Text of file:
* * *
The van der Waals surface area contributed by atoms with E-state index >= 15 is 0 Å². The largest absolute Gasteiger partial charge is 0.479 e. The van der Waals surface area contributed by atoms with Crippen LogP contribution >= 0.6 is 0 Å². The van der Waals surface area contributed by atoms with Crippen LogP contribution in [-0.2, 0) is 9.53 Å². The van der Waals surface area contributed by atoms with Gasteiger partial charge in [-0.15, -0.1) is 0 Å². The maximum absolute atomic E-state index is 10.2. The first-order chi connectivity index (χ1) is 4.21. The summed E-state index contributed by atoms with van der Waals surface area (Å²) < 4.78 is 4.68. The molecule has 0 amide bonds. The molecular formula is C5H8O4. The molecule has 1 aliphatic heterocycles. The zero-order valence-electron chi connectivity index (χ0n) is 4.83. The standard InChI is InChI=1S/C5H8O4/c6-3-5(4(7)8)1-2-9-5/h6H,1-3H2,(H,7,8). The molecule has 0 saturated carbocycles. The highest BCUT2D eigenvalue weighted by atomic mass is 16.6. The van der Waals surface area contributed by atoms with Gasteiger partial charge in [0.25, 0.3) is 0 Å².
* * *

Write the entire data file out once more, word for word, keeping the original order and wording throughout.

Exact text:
The van der Waals surface area contributed by atoms with E-state index >= 15 is 0 Å². The largest absolute Gasteiger partial charge is 0.479 e. The van der Waals surface area contributed by atoms with Crippen LogP contribution >= 0.6 is 0 Å². The van der Waals surface area contributed by atoms with Crippen LogP contribution in [-0.2, 0) is 9.53 Å². The van der Waals surface area contributed by atoms with Gasteiger partial charge in [-0.15, -0.1) is 0 Å². The maximum absolute atomic E-state index is 10.2. The first-order chi connectivity index (χ1) is 4.21. The summed E-state index contributed by atoms with van der Waals surface area (Å²) < 4.78 is 4.68. The molecule has 0 amide bonds. The molecular formula is C5H8O4. The molecule has 1 aliphatic heterocycles. The zero-order valence-electron chi connectivity index (χ0n) is 4.83. The standard InChI is InChI=1S/C5H8O4/c6-3-5(4(7)8)1-2-9-5/h6H,1-3H2,(H,7,8). The molecule has 0 saturated carbocycles. The highest BCUT2D eigenvalue weighted by atomic mass is 16.6. The van der Waals surface area contributed by atoms with Gasteiger partial charge in [0.25, 0.3) is 0 Å².